In fact the recommendations of the Finance Committee go so far as to suggest that a liaison person should be identified within every listed company, to whom the regulators can look to in ensuring that the relevant disclosures are made. While the recommendation does not go on to mandate that that person should be the company secretary, it implicitly suggests that the company secretary is an appropriate candidate. This however, is not intended to detract from the fact the board of directors is ultimately responsible for ensuring that all required disclosures are made.

Therefore I would urge company secretaries to play a larger role in promoting the quality and timeliness of disclosures. The Commission by itself cannot ensure that high standards of disclosure are met without the co-operation and complicity of all market participants including company secretaries. It is everybody's responsibility to comply with the rules and standards or to encourage compliance with rules and standards to help to restore and enhance investors' confidence in our capital market.

Corporate governance

Ladies and gentleman

This then leads me to my next point about the role of company secretaries in promoting sound corporate governance standards. Quite apart from his role in encouraging high disclosure standards, the company secretary stands to play a very important role in promoting board effectiveness, as I alluded to earlier.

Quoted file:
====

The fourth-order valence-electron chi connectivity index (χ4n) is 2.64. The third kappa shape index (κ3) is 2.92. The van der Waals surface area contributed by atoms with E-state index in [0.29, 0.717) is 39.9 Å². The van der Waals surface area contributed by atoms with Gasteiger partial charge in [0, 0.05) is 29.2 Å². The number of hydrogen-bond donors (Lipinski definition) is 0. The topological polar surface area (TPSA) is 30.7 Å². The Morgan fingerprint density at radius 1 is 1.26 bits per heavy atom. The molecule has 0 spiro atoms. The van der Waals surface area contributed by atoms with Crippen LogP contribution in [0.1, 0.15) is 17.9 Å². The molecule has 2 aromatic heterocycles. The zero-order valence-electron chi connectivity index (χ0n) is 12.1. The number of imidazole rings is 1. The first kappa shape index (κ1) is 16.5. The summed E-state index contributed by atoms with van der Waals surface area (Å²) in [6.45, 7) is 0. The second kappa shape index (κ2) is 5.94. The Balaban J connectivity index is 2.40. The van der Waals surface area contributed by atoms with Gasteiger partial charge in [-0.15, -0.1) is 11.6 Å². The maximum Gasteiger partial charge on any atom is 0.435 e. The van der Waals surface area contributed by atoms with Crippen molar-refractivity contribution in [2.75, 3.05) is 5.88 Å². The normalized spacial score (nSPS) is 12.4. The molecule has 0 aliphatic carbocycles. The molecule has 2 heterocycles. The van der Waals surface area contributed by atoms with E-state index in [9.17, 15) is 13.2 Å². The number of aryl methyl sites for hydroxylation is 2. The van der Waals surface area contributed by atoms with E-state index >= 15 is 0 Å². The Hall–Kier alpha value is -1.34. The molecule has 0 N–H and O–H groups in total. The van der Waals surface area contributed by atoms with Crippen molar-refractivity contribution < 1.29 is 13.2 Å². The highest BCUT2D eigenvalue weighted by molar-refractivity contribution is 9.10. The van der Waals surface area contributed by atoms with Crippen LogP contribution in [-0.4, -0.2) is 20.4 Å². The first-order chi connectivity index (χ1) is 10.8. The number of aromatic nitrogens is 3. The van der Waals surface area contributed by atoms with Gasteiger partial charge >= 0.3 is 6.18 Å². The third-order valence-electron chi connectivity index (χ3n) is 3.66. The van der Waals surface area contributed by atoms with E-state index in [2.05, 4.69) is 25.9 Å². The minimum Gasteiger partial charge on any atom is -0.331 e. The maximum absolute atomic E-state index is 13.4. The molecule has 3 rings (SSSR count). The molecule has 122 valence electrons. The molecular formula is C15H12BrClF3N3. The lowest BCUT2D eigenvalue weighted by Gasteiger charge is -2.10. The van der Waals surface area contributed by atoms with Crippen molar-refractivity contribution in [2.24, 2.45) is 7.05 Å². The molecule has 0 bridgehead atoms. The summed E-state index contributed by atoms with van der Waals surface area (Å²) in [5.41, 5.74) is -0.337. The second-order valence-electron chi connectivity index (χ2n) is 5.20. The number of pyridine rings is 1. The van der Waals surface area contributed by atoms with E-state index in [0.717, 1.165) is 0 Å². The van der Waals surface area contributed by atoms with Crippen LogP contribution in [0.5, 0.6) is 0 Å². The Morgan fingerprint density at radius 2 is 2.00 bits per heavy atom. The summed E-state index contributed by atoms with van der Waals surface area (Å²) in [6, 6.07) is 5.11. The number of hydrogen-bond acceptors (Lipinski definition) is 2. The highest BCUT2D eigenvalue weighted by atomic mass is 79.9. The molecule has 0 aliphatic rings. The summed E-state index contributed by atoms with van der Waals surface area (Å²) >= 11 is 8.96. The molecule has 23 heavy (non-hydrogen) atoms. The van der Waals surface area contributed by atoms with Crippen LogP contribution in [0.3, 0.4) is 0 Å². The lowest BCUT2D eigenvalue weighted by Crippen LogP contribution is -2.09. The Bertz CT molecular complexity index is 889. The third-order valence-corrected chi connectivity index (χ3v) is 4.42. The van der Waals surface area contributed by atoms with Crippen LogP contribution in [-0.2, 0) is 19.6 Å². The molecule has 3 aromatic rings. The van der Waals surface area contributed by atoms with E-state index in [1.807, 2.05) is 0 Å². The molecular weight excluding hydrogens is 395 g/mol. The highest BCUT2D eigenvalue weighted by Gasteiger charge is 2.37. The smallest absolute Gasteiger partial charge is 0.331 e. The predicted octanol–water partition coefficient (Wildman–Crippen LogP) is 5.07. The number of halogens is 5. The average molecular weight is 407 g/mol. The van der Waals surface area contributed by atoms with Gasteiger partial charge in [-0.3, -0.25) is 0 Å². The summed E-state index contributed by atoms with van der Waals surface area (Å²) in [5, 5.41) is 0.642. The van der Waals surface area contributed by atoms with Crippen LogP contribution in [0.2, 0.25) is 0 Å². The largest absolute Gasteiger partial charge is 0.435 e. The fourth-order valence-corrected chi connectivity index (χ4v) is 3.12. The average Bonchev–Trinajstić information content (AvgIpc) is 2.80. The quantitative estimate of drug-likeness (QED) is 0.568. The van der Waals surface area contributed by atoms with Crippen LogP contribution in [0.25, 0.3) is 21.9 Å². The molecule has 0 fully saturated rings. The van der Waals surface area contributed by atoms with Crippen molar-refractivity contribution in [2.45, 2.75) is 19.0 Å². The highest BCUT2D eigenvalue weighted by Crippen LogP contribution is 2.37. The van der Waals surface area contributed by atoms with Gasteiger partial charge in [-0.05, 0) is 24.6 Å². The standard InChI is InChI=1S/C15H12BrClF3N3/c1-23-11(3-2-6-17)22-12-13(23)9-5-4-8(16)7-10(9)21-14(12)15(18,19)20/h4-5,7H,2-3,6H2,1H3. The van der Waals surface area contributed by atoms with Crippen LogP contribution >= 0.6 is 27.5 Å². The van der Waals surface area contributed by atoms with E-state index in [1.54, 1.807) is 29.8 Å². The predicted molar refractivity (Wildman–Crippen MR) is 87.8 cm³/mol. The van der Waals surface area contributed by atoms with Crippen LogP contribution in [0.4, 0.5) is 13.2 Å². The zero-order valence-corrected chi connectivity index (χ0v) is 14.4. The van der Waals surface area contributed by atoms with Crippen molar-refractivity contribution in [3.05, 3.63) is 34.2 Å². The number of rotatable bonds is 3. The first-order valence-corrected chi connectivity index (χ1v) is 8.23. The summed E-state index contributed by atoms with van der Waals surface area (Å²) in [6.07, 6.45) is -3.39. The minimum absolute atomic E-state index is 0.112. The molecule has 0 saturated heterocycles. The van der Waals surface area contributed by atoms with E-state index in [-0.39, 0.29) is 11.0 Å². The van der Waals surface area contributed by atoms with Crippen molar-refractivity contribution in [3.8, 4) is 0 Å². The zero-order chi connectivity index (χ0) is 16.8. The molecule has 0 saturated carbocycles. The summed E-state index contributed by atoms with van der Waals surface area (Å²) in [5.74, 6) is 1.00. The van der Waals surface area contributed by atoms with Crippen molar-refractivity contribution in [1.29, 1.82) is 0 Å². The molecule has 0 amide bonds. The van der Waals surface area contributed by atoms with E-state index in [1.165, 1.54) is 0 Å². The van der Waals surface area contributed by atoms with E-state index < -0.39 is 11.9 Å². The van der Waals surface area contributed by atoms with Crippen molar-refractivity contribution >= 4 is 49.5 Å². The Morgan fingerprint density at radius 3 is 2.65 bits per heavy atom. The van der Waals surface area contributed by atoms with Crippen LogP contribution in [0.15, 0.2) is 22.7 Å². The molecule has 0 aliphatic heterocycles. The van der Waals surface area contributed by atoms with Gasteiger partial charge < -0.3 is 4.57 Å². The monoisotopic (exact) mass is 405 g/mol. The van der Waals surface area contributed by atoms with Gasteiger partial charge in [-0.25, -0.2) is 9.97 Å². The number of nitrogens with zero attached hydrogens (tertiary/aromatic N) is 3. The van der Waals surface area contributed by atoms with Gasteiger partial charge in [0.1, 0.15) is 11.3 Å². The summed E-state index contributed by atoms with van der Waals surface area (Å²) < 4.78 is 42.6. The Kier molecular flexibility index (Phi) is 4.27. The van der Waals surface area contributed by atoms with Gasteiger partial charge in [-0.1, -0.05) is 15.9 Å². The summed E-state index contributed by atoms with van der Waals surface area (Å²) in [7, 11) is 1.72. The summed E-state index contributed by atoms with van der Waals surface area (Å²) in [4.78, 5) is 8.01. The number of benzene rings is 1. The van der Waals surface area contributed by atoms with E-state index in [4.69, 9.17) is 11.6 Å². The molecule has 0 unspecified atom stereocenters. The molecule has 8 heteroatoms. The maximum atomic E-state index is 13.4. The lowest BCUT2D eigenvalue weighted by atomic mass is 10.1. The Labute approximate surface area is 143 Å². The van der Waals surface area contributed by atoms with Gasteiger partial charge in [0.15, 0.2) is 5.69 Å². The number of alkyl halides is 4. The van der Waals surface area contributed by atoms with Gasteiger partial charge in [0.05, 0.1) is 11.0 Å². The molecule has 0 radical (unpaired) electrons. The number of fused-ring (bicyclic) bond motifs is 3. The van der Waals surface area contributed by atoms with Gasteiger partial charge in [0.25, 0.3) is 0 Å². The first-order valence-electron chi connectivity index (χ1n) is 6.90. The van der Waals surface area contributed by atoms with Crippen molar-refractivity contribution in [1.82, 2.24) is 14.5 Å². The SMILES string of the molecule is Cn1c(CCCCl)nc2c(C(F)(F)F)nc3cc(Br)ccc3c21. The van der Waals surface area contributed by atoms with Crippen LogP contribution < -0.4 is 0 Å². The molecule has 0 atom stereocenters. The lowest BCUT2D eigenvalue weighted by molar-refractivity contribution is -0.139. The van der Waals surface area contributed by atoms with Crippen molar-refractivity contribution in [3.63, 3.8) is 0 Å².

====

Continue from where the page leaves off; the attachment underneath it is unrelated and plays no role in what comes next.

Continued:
Board efficiency and effectiveness is now an increasing necessity. A lot has been reams of literature written on the need to re-invent the corporate enterprise so as to efficiently meet global competition. Companies now have to be more efficient and better managed than ever before so as to efficiently meet emerging global competition and innovations produced by advancements in technology.

Many jurisdictions around the world look to a Code of Best Practices as a mechanism to promote board effectiveness. Codes of Best Practice essentially set out best practice prescriptions on structures and processes that companies may use in their operations towards achieving the optimal governance framework. Codes guide boards by clarifying their responsibilities and provide prescriptions that aim to strengthen the control exercised by boards over their companies.

The significance of a Code is essentially that it allows for a more practical, constructive and flexible response to raising standards of corporate governance as opposed to the more black and white response engendered by statute or regulation.